Some great connections...
Monday, September 15, 2008
Are they ‘Christian’? Are they ‘right’?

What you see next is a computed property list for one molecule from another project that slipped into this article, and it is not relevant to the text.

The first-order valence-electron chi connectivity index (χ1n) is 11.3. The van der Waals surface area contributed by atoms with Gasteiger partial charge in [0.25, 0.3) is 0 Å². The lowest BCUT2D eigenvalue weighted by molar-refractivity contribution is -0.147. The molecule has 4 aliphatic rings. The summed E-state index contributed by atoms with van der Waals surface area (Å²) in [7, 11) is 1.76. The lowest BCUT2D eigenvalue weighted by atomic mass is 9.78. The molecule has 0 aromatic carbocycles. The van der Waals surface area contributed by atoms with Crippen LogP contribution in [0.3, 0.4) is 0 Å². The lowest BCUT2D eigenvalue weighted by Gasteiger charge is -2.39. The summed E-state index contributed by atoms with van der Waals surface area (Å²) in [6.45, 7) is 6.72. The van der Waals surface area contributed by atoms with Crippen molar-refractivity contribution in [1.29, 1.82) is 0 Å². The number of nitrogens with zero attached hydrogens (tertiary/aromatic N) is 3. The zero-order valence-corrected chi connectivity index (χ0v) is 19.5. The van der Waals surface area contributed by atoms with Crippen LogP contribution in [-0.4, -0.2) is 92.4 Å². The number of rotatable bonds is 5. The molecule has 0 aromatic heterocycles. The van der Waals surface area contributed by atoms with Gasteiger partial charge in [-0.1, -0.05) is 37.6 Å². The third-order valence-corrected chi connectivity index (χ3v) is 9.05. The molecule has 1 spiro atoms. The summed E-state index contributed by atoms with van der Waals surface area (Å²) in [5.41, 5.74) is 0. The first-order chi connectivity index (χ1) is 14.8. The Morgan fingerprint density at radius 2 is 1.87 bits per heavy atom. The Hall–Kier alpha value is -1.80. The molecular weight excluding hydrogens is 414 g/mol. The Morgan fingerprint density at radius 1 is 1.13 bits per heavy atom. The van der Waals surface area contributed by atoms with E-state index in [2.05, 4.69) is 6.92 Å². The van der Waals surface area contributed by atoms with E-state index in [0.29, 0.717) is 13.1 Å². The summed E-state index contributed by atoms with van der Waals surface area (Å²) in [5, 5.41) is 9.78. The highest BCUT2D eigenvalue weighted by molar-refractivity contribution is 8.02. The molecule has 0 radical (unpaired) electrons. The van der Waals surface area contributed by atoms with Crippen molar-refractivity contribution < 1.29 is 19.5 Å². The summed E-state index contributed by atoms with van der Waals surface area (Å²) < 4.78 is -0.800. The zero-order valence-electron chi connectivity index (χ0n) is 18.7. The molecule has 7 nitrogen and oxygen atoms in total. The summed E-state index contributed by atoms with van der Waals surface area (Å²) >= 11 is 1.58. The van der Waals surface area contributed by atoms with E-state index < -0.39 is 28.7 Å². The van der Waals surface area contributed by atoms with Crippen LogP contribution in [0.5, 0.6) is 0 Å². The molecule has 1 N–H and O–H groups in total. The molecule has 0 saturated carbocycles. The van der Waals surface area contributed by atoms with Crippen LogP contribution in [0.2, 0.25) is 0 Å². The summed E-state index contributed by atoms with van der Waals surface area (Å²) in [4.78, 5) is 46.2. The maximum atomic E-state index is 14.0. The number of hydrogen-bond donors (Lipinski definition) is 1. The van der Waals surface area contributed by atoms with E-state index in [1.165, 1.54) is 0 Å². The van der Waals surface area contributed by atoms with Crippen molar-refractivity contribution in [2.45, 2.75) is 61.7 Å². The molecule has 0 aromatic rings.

Who are these people who have claimed the words "Christian" and "Right" as if they have some Divine entitlement to them? And why on earth have the rest of us allowed this foolishness? It’s bizarre that they’ve been able to license themselves in this way, making “Christian Right” into a label for a group of people who are no more Christian and no more right than any of the rest of us, and some of whom are very scary indeed. Yeah, yeah. I know Conservatives are right and Liberals are left, and hence the term (i.e., to refer to the Christian bloc among conservatives) but that is also a bit of folly that we've paid dearly for. The words have a powerful subtext. They’ve facilitated these folks arrogating unto themselves the moral high ground, so that the message is not merely that they are conservative but that they are discerning, wise, enlightened. (I suspect that most people hearing ‘right’ in “Christian Right” think not ‘conservative, but ‘correct’.) Perhaps the most frightening thing is that they’ve been allowed to get away with behaving in decidedly un-Christian, not-right ways. While they insist on holding the rest of us accountable, they don’t seem to have to live according to their beliefs. As a Christian, I try to nurture my relationship with the Holy Spirit, and to listen to his guidance as I deal with what I see around me. The Holy Spirit cautions me not to judge anyone but he also reminds me that Jesus gave me a yardstick in the Sermon on the Mount: "By their fruits shall ye know them." So perhaps we should look at some fruits. For example, when it comes to staying married, these folks don’t seem to do so well. I'm quoting from a 2004 article in the New York Times (See http://www.nytimes.com/2004/11/14/weekinreview/14pamb.html): "As researchers have noted, the areas of the country where divorce rates are highest are also frequently the areas where many conservative Christians live." Mmmn. Not such a good fruit crop there… Perhaps we should look for some other telling statistics for the "Bible belt" states. Assuredly, they do not do well in the matter of peace. Peace is paramount in the preaching of Jesus. That teaching began with the angels at his birth, when they sang, “Glory to God in the highest and on earth peace among men.” (Luke 2: 14) He himself exemplified it throughout his life – with perhaps a couple exceptions, one being when he lost his cool and drove the traders out of his father’s house (Luke 19:46), another being when he condemned the Pharisees and Scribes – at some length, it’s worth noting. (Matthew 23). Jesus extols peace making in the Beatitudes: “Blessed are the peacemakers for they shall be called the children of God.” (Matthew 5: 9) and, himself faced with weapons in the garden of Gethsemane, warned his disciples against the use of force, against making aggression a way of life: “He who lives by the sword shall perish by it.” (Matthew 26:52) Indisputably the modern version of the sword is the gun. Nonetheless we have ostensible Christians (many being members of the NRA) somehow managing to square their gun toting behaviour with that caution. (I’d especially like to hear Sarah Palin on this.) Worse (for us poor members of the human race, fodder for cannon), how come these claim-to-be-Christians get to support war and take pride in their store of troops, weapons, missiles, and their vast nuclear arsenal? The trouble is that for a lot of people the Holy Spirit is a dead God locked up tight in a book rather than a Live Person who sustains, counsels, guides and comforts. I believe in the Bible as a living Word, one that I contemplate with the Holy Spirit’s guidance. I know that God speaks to me, and that if I listen, I can hear him. Aha! Perhaps that's the explanation. Is it that we have not so much "pretend Christians" in the so-called "Christian Right" but deaf ones?